Unless you have been through the criminal justice system in the past, you might not be familiar with the bail process. Bail is designed to allow defendants to continue their everyday lives while awaiting trial. Before bailing out, though, it is important to understand the basics of it. If you have a loved one in jail, here is what you need to know about the bail process.
What Is the Difference Between Bail and a Bail Bond?
When your loved one is arrested and appears before a judge, he or she will receive a bail amount. The bail is the full amount that has to be paid in order for your loved one to be released. Regardless of the outcome of the case, the amount paid for release would be returned when the case is concluded. An administrative fee might be deducted from the amount.
If you are unable to pay the full amount, you can secure a bond. The bond allows you to pay a percentage of the bail set so that your loved one can be released from jail. The bond amount is non-refundable.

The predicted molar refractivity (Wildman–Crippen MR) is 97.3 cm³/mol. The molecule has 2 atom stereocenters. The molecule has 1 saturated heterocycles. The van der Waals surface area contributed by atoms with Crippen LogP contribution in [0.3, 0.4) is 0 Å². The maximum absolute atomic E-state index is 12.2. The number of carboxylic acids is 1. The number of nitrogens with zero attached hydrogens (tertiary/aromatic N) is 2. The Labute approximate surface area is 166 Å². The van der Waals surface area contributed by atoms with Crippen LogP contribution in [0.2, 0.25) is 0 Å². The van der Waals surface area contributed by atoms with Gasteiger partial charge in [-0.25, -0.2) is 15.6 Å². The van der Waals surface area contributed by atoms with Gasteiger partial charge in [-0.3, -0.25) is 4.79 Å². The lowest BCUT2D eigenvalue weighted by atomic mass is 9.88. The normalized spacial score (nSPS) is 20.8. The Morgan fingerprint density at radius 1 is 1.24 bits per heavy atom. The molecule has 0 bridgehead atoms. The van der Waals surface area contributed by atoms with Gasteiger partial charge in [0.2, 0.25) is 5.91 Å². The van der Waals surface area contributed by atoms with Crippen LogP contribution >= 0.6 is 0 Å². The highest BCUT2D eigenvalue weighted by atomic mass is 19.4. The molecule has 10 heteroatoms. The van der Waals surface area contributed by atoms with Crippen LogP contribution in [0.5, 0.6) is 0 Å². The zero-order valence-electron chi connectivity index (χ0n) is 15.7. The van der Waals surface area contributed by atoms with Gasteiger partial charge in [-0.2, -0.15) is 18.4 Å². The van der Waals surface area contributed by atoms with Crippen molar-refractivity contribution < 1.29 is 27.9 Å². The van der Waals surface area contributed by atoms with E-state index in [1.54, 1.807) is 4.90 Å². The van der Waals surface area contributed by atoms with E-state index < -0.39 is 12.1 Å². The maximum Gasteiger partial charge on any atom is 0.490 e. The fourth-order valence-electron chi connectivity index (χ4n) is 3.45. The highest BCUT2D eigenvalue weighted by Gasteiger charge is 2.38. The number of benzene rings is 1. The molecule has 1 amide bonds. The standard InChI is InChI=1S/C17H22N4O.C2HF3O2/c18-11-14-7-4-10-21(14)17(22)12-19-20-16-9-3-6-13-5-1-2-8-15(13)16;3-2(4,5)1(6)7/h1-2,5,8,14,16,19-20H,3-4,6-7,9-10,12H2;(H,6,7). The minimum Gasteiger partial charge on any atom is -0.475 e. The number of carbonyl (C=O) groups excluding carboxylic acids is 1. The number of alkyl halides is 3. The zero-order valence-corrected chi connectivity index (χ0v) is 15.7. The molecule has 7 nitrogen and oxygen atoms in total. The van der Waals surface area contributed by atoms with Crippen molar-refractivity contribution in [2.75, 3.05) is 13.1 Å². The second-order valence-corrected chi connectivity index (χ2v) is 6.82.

If you opt to pay the bail, it is good for the entire time it takes to resolve the case. However, if you opt for a bond, there might be a time limit. If the time limit is reached before the case is resolved, you might have to pay a fee to continue the bond.
Should Your Loved One Opt to Stay in Jail?
Some people choose to stay in jail rather than pay the bail or secure a bond to get out. Whether or not this is in the best interests of your loved one is entirely up to him or her, but choosing to be released has is advantages.
For instance, while your loved one is bailed out, he or she can work on improving his or her image. He or she can get a job, enroll in school, or do other activities that can help to make the case for why a charge should be reduced or the punishment lightened.
Getting out of jail also helps to ensure that your loved one does not accidentally say something to another inmate or jailer that could be harmful to his or her case. Boredom could lead to your loved one confiding in the wrong people.
Consult with a bail bond service to learn other facts about the process of which you are not aware. You can use that information to decide whether or not it is the right move for your loved one's situation.